Paris Falls, Volume III
I think Volume III works best when viewed as part of a bigger whole, right alongside Paris Falls’ previous efforts, Vol. 1 and Vol. II. Going by the band’s choice of titles for the three albums so far, it sure seems like they intended there to be some kind of progression, and even if they didn’t, well, the theme definitely fits when Volume III rolls into view.
Looking back at the first disc of the trilogy, Paris Falls seems like an a much angrier, more bitter band, with guitarist/singer Ray Brown snarling and spitting venom as much as singing. The followup, Vol. II, headed tentatively down a somewhat more low-key road, trading bitterness and attitude for thoughtful depression; while I definitely liked it, the album seemed uncertain, unsure of itself and where it was supposed to be headed. With Volume III, though, the band sounds like it’s gotten where it was going all along.
The sound here is still very similar to that on II, but with less out-and-out melancholy and more of a forward-facing outlook. Take “Obsolete,” for example; the song’s fairly straight-up pop-rock, with a nicely jangly, almost Elliott Smith-like melody, and while it’s resigned and down, to be sure, there’s still a hint of relief that at least something (whatever that something happens to be) is finally settled. There’re heavy, heavy nods to Floydian psych-rock here, definitely, as with II, but now it’s less the slit-your-wrists-and-bleed variety and more the it-all-ends-anyway-so-why-worry variety.
That comfortable feeling allows Paris Falls to both stretch out some, as on the drifting, woozy, seven-and-a-half-minute “Delay,” which is all shaky/shimmery guitars and David Gilmour vocals, and to head for sunnier territory, like they do on “Goodmorning,” which is louder and a lot more Beatlesque than most of what the band’s been doing lately. It’s also the best moment on Volume III, its quasi-psychedelic strummed guitars and roaring vocal melody reaching for the skies in a way Paris Falls rarely seems to since Vol. 1.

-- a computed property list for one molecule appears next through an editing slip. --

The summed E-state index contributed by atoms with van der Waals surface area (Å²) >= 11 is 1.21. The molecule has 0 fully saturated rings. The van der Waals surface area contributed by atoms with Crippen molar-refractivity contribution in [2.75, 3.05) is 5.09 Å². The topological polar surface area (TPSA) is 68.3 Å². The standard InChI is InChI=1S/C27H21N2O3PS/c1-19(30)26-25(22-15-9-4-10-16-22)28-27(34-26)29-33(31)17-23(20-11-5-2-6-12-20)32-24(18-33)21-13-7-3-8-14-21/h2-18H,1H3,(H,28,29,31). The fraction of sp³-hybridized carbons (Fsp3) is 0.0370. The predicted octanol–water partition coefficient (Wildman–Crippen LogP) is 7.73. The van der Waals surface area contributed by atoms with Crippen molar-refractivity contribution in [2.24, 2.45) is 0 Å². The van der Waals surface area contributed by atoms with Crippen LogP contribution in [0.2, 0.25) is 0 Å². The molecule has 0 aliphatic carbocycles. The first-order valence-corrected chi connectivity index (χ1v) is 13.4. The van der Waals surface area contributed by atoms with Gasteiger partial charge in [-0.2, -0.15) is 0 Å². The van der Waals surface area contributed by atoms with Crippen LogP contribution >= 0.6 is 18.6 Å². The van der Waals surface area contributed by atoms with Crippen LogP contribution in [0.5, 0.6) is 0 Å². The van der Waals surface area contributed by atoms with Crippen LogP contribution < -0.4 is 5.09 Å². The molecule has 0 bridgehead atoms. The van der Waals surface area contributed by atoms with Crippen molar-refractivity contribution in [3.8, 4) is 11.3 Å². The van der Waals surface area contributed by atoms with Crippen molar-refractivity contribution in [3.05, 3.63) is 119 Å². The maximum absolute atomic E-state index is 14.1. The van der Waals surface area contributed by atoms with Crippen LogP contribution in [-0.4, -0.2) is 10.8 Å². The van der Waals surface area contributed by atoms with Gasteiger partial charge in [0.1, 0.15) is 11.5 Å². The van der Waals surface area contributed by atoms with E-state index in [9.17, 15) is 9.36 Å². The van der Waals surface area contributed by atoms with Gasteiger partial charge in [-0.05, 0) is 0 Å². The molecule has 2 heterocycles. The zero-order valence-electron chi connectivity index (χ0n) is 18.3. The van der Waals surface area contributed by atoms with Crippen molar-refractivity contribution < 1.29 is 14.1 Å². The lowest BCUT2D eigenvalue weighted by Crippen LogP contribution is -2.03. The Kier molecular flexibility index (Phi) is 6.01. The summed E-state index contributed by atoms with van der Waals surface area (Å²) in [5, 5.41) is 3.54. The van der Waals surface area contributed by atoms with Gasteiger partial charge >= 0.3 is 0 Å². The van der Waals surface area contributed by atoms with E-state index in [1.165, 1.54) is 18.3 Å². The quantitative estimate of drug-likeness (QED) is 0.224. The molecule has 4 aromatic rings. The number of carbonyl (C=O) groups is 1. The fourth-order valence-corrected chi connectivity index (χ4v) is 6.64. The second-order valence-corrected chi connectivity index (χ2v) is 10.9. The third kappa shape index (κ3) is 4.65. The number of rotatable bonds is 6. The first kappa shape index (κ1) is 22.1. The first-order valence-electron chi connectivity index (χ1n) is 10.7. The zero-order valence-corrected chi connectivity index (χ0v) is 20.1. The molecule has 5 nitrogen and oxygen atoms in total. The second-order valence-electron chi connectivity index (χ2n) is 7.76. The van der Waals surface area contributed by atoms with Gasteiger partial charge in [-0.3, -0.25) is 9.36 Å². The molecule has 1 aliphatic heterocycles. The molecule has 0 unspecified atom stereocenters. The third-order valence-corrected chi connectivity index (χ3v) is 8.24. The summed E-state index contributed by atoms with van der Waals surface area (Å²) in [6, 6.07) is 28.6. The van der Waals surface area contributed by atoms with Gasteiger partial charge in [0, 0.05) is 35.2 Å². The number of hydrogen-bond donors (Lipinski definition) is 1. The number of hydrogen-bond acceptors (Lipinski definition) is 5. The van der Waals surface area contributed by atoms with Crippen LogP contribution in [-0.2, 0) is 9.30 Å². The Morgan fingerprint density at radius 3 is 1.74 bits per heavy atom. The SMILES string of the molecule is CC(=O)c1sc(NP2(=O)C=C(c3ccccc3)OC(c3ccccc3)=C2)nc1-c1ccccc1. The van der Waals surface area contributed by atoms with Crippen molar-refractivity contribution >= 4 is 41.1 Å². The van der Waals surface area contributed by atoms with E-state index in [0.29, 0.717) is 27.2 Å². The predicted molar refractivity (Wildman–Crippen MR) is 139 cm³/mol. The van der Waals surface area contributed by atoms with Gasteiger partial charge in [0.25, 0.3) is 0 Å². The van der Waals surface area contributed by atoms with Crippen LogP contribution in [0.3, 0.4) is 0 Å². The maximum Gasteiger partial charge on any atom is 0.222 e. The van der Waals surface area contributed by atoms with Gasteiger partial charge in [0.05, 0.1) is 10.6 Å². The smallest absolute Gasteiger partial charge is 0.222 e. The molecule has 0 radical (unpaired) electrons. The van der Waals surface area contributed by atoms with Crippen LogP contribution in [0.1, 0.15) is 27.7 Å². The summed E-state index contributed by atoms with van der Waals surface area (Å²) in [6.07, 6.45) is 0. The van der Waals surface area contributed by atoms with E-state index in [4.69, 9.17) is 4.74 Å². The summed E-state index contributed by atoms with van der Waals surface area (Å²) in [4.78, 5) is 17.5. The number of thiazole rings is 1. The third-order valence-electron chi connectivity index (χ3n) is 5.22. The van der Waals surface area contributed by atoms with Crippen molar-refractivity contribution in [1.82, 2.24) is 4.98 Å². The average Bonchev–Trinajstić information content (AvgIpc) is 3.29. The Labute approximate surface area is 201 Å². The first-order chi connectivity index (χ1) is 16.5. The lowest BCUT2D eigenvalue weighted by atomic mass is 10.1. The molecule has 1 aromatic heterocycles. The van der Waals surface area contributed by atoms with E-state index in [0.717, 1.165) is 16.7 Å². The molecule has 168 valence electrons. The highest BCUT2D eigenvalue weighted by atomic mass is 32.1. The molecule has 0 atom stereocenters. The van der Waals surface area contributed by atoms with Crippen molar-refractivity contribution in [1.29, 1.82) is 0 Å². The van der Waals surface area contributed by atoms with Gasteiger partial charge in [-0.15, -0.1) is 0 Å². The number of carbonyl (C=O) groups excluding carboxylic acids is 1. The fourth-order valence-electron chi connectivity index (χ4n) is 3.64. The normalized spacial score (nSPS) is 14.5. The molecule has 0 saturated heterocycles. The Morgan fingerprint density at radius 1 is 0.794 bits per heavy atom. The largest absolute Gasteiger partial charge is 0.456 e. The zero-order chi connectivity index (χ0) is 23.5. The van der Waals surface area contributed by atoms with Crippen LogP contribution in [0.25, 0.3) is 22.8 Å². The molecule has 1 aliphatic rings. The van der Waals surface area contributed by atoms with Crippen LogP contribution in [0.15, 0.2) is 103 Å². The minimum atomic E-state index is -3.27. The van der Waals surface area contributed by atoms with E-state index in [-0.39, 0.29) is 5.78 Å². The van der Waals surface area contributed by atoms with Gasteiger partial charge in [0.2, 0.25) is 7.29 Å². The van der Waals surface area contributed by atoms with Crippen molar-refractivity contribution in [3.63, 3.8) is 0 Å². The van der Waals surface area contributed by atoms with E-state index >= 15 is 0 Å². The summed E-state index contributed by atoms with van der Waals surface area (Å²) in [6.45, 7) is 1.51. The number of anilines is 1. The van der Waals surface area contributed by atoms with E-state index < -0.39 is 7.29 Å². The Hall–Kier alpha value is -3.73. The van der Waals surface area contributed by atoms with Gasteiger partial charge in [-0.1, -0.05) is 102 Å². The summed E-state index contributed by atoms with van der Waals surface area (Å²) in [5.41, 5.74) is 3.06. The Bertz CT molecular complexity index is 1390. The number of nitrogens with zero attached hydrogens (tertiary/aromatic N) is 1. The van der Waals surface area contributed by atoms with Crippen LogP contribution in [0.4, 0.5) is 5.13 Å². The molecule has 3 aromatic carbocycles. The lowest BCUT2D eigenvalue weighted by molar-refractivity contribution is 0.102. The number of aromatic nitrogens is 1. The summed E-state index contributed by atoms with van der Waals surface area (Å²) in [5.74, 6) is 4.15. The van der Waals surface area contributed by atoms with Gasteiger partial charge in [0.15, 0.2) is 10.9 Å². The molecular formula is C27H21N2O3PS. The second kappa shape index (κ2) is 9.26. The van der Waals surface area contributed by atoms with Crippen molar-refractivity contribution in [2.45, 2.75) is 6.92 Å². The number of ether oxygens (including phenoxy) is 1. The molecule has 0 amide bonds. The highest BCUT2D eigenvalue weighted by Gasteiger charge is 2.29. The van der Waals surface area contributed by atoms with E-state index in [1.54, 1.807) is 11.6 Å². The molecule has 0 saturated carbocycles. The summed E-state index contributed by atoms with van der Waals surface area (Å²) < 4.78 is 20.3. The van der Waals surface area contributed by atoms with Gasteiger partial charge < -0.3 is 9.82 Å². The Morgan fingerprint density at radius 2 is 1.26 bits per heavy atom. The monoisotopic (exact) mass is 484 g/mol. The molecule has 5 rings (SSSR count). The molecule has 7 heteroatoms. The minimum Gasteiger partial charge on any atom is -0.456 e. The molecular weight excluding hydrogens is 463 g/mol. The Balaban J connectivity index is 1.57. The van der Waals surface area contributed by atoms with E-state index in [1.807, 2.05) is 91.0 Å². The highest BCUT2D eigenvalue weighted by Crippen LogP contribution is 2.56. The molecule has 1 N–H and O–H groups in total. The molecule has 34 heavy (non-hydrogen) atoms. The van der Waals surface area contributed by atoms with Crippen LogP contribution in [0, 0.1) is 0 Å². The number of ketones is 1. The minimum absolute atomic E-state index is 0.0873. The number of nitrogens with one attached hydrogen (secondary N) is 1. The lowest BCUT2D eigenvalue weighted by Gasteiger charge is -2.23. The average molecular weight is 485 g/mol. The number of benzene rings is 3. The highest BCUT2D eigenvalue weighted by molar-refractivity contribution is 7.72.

Of course, part of the reason Volume III shoves up so tightly against 1 and II is because of the band’s all-encompassing love of that warm, ’70s-sounding analog vibe. The band declares their allegiance in the very first bit of crackly, staticky record noise on the album (“Intro”), and even when things get strange, Volume III sounds like it was recorded live, straight to tape at some dingy dive on the wrong side of town.
To their credit, Paris Falls still steer clear of the whole revivalist thing. Regardless of the fact that Volume III does point backwards to a bunch of the standard “classic rock” benchmarks, the band doesn’t play like followers, not by a long shot; they play like they’ve absorbed all the old stuff and are making something new out of it, not just within its boundaries. Better still, the music here sounds a lot more deliberate and interesting than the music made by a lot of similar bands.
So much of this sort of thing seems faddish, throwaway music that you’ll like the first time and then file away, but Paris Falls write songs that are smart and heartfelt and pained and that definitely don’t fade away after just one listen.